The Department of Conservation will be speaking with a zoo in America after videos shared to social media showed people handling a kiwi under bright lights.
Miami Zoo is home to Paora, a kiwi chick born in Florida in 2019. At the time, it was reported the bird had received its own blessing and naming ceremony and was a “beacon of hope” for preservation of the species.
But videos shared across social media this week have led to concern among some New Zealanders that Paora is being mistreated. The Spinoff first encountered the video on TikTok, but found the same footage being discussed on Reddit and Twitter. The video is captioned “He literally was like a little puppy” and shows people patting and scratching Paora as if it was a pet. Famously a nocturnal bird, the kiwi was being handled under bright lights.
“The person clearly had no bloody clue what they were on about and it makes me quite sad to see our national bird being paraded around for profit,” wrote one person on Reddit. Another labelled it “borderline abuse” and said you should “stroke birds with gentle, light strokes”.
A video of Paora shared by the Miami Zoo on Twitter back in March advertised a “one-of-a-kind encounter” with the young kiwi. “Be warned: once you’ve seen a kiwi, you’ll never forget it,” the video, which again largely showed the bird being observed under light, said. People in the video can be seen touching the kiwi and posing for selfies with it.
Many of the comments under this video are also from outraged New Zealanders and have been posted over the past 24 hours. One person tagged Forest and Bird, who said they were aware of the video and had been in touch with the Department of Conservation.
Across social media, many others said they had complained to DOC. In a statement, a spokesperson for the agency thanked those who had come forward about the video. “We will raise these concerns with Miami Zoo… to try to improve the housing and handling situation,” they said.
The spokesperson said kiwi were a taonga species and the protection and welfare of the birds was a high priority. “In New Zealand, we have specific standards to handle and care for kiwi, both in the wild and in captivity. New Zealand best practice has been developed to ensure kiwi are handled and housed safely and respectfully,” the spokesperson said.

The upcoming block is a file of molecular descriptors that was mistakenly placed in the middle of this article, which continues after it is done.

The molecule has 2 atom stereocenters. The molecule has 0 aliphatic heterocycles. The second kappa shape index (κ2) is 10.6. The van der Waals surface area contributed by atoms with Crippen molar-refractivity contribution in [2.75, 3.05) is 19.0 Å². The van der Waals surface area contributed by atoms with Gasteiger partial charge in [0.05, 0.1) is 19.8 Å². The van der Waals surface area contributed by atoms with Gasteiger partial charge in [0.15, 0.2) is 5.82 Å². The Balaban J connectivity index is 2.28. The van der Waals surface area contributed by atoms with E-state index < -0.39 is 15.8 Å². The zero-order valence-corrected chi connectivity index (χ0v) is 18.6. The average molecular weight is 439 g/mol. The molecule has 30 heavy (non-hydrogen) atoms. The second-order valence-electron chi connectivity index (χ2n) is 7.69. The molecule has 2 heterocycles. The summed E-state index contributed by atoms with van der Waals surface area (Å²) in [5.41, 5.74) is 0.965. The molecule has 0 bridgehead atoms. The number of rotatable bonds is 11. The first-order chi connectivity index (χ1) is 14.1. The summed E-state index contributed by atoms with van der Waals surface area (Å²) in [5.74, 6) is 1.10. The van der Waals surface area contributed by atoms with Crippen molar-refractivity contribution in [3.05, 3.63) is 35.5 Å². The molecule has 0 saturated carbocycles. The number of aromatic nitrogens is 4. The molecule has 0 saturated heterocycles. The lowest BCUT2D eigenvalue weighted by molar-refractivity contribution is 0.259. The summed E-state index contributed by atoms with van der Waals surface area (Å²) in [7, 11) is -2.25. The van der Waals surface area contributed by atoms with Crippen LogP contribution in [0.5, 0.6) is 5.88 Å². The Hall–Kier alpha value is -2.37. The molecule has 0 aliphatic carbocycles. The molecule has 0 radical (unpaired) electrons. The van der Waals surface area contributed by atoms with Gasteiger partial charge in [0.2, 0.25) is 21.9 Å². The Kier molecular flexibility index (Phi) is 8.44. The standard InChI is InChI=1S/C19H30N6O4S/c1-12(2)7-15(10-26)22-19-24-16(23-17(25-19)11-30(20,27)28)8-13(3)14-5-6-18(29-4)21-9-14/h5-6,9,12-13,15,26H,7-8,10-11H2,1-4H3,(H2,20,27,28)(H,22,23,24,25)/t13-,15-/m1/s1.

There are, said DOC, about 60 kiwi living offshore, compared with 85 birds in captivity in New Zealand (and an estimated 70,000 in the wild). The offshore population is managed separately from the local kiwi and Paora should be looked after by the Association of Zoos and Aquariums, of which the Miami Zoo is a member.
“The AZA has a progressive, science-based approach to animal welfare. AZA grants accreditation to zoos, aquariums and wildlife parks that have clearly demonstrated their commitment to positive welfare. This approach champions welfare from the animal’s perspective and it underpins all that they do,” said DOC.
We would like to thank everyone who has raised concerns about Paora, the kiwi at Miami Zoo. While offshore kiwi are managed separately, we'll be discussing the situation with the American Association of Zoos & Aquariums to address some of the housing and handling concerns raised.
— Department of Conservation (@docgovtnz) May 23, 2023
While there are several ways to see a kiwi in captivity in New Zealand, none would involve touching or patting the bird. And they would all be under the cover of darkness. At Auckland Zoo, for example, the kiwi enclosure is underground and close to pitch black, so much so that it’s common to miss spotting a kiwi at all. As Stuff noted, the Department of Conservation’s kiwi best practice manual warns that “special care must be exercised when holding and interacting with the birds”.
A petition to help “save” Paora has attracted over 2,000 signatures online.
The Spinoff has approached Miami Zoo for comment.